November 11, 2009
May 31 - The firefighters and airport manager at Kirksville Regional Airport (IRK) in Missouri had the barbeque fired up to start off the Memorial Day weekend, but they weren't expecting the 2001 AOPA Sweepstakes Bonanza to come flying out of a blustery rain squall late on Friday with me, Associate Editor Steve Ells, at the controls. Since the weather wasn't cooperating, it was getting late in the day, and the staff at Aerospace Systems and Technologies Inc. in Salina, Kansas-the next stop-wasn't going go to start installing the TKS ice protection system until after the Memorial Day weekend: Hello, Kirksville Days Inn.
My early morning launch for Salina was delayed because of thick morning fog, which was followed by a large slow moving thunderstorm that decided to roost over the airport for nearly two hours, laying lightning bolts in all quadrants. By the time I took off at 3:30 p.m. the weather had improved but the low had brought a lot of moisture over the Midwest. This required low-altitude cruising and detours around isolated black-bottomed clouds that were shedding off rain showers.
The airplane flew beautifully. With the power set at 2500 rpm, wide open throttle (27.3 inches MAP) and leaned 80 degrees lean of peak at 10,500 feet during the leg from Kirksville to Salina, the true airspeed was more than 180 knots. Cylinder head temperatures were very cool (300-330) and fuel consumption, as reported by the J. P. Instruments EDM-800 was 15.2 gallons per hour.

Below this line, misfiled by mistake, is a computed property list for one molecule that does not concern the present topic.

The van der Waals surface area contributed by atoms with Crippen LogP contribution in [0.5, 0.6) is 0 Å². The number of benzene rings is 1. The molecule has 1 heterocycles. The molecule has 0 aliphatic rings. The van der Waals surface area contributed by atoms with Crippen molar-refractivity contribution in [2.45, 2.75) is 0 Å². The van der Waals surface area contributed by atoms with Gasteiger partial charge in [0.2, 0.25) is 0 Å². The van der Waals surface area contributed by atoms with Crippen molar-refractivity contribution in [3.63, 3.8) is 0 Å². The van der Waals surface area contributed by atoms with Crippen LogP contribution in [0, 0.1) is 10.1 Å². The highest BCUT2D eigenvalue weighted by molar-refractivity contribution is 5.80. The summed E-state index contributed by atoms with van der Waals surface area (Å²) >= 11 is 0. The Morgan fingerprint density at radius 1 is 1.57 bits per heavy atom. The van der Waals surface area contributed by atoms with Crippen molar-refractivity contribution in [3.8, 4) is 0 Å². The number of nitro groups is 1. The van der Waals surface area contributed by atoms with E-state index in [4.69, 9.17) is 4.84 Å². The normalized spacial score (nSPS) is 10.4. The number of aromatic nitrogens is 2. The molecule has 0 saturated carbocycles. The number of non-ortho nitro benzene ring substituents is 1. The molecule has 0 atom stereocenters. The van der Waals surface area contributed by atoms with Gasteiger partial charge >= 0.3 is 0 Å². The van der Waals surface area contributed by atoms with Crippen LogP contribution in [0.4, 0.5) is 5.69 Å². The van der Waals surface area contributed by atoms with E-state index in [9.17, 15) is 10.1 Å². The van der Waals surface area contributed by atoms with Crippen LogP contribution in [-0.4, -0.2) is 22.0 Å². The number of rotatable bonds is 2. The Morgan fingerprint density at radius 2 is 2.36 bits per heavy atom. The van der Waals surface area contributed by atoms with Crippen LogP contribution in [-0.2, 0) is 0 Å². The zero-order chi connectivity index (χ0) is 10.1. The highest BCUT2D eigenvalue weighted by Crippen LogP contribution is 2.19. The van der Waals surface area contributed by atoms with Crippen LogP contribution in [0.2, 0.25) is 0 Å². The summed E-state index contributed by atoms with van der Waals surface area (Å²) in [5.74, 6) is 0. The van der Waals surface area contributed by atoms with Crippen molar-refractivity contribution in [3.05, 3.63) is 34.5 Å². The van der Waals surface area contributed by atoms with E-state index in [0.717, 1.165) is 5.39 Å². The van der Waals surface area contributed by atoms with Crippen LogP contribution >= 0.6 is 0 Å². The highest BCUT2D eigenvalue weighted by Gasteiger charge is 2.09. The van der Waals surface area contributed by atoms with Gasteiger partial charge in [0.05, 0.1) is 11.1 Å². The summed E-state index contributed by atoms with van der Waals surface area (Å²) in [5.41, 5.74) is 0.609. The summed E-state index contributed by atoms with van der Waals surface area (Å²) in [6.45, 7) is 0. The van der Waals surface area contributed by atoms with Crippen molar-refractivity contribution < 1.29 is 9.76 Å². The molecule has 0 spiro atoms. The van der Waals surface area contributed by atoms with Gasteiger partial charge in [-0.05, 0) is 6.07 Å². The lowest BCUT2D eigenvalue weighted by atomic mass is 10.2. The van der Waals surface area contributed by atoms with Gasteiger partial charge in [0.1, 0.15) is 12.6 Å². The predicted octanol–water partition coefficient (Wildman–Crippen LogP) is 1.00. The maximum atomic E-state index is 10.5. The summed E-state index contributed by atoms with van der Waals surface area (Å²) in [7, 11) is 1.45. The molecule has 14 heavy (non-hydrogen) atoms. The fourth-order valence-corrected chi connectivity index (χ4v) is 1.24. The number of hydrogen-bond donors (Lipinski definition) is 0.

The Garmin GNS 430 and 530 made navigation easy as they painted a bright purple line toward each waypoint. Lightning discharges (isolated late afternoon buildups) could be instantaneously displayed on either screen by moving a knob one click. It was great fun.
Editor at Large Tom Horne was to pick up the airplane and head to Frederick Municipal Airport (FDK) in Maryland for the AOPA Fly In and Open House on June 2. You can take the opportunity to visit AOPA headquarters, see the Sweeps Bonanza, and enjoy the daylong aviation event. All the details, including fly-in procedures, can be found on AOPA Online.
MVP Aero is developing a $189,000 light sport amphibious seaplane that doubles as a camper and is expected to fly in 18 months, with deliveries in 2017.
The FAA will miss a deadline to reform aircraft certification by two years, the agency told the House Aviation Subcommittee during a July 23 hearing.
AOPA is testing whether aircraft ownership can be more affordable than many people believe with the development of “Reimagined Aircraft.”
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